Jonathan Eig’s biography of New York Yankees legend Lou Gehrig, “Luckiest Man,” was brilliant in the way it drew a reader into Gehrig’s career and his battle against the disease that eventually bore his name.
Eig’s “Opening Day,” about Jackie Robinson’s effort to integrate Major League Baseball in 1947 — seven years before the famed Supreme Court desegregation case Brown v. the Board of Education — is nearly as stellar, even if it lacks some of the poignancy of the Gehrig book.
Eig uses exclusive interviews with Jackie Robinson’s widow, as well as with Robinson’s teammates and opponents to help paint a vivid picture of what Robinson’s first season as a member of the Brooklyn Dodgers was like. He also includes the perspectives of “ordinary” people from that time to flesh out the impact Robinson had.
In short, Eig covers all the angles: Branch Rickey, the Brooklyn Dodgers executive who was the initiator of change; the competitive Robinson, trying to keep his emotions in check and succeed on the field in the face of race-based verbal attacks; those who initiated such abuse, many in the belief that blacks were inferior; the varied reactions of Robinson’s teammates; the black community, which rallied around Robinson by showing up at ballparks and rooting for him; and the Negro leagues, which saw the beginning of their end with Robinson’s major-league success.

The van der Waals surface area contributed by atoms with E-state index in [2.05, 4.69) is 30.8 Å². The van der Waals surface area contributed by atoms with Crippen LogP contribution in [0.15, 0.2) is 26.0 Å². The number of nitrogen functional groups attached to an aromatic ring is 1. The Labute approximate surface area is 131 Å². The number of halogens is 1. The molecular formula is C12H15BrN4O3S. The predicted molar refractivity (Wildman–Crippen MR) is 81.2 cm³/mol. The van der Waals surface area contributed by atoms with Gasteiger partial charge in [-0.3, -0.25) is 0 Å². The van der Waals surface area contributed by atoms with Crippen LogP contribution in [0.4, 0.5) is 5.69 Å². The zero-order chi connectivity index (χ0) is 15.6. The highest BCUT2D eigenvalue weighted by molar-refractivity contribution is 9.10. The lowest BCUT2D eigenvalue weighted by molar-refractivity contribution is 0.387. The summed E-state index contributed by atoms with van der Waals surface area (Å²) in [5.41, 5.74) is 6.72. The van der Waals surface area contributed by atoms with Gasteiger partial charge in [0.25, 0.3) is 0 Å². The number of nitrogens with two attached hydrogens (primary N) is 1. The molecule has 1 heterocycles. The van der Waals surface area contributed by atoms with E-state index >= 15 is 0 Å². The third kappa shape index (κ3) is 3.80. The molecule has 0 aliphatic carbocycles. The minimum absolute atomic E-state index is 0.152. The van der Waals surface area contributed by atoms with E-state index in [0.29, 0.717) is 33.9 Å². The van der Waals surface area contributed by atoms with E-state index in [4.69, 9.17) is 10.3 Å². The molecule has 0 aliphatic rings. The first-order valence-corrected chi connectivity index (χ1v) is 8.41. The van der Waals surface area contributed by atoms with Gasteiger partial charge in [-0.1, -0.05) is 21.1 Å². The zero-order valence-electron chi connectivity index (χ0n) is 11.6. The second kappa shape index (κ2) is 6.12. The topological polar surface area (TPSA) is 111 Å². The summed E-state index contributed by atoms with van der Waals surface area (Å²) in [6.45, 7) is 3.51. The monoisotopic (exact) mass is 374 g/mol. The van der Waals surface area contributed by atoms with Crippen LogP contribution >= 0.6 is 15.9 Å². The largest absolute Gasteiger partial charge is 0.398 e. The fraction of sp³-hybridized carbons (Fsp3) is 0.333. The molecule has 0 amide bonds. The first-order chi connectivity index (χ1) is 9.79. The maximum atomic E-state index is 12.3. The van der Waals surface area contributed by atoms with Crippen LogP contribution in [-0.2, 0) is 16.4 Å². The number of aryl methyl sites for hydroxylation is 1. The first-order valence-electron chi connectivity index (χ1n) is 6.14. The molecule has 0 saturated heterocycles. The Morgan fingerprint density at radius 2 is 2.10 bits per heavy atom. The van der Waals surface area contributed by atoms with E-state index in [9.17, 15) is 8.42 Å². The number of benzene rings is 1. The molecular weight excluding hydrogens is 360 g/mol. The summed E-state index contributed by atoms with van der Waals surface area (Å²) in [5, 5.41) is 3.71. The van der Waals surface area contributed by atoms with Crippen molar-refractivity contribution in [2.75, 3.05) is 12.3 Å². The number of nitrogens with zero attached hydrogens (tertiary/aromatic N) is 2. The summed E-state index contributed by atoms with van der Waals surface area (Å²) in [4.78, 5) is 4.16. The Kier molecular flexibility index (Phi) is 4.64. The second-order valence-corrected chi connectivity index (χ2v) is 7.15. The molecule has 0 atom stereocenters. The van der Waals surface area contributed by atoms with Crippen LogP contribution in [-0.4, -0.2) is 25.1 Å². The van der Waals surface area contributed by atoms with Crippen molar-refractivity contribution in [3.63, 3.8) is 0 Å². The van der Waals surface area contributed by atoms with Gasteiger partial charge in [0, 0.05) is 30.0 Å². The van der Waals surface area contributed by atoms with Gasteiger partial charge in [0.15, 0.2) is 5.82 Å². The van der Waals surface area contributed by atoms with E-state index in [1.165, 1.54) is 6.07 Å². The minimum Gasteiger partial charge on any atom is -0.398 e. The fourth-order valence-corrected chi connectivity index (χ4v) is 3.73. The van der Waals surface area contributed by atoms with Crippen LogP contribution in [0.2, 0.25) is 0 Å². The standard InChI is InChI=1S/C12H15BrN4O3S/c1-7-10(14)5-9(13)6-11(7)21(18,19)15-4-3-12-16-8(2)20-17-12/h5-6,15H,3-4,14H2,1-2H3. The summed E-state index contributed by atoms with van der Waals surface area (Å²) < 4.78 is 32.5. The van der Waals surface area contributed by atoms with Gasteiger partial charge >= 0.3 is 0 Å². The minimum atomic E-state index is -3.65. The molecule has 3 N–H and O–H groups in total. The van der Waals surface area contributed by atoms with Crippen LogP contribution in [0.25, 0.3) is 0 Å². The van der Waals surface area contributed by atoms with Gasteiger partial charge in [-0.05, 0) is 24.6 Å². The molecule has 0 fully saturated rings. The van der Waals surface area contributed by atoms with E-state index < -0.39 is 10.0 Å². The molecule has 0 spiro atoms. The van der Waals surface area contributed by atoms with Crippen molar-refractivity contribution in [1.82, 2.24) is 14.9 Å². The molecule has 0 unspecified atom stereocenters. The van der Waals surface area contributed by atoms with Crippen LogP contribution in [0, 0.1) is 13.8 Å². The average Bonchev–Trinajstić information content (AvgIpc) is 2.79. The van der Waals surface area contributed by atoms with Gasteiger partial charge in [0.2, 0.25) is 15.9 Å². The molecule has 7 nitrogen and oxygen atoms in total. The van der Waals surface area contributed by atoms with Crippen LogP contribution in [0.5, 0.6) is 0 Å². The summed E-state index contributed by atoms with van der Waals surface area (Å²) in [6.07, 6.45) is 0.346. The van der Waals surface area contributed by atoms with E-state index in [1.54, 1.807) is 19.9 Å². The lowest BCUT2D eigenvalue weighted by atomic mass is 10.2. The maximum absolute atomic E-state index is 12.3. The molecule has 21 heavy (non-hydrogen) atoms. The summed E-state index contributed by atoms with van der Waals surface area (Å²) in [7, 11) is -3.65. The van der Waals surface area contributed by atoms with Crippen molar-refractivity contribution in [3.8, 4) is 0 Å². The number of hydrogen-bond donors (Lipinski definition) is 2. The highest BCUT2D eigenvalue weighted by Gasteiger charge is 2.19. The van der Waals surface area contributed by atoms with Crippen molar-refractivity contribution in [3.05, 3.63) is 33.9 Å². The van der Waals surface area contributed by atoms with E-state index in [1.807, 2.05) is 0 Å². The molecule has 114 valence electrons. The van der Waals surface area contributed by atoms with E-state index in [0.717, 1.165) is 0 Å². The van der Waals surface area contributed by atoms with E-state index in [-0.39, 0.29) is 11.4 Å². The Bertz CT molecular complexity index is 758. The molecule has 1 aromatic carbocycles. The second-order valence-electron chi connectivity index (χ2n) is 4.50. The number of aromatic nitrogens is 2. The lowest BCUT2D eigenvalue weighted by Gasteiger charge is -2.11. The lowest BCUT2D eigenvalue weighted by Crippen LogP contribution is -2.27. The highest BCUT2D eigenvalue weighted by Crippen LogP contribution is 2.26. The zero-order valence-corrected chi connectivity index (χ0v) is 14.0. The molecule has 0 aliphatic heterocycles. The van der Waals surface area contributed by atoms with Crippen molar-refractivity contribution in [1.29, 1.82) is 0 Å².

Eig also examines the story of teammate Pee Wee Reese’s “embrace” of Robinson during a game in hostile Cincinnati. Eig shows that once again in baseball, the myth is apparently a far distance from the reality.
But even as a myth fades, Eig fills its place with a solid chunk of well-researched baseball history. “Opening Day” belongs on baseball’s top bookshelf, as it is another solid hit by Eig.
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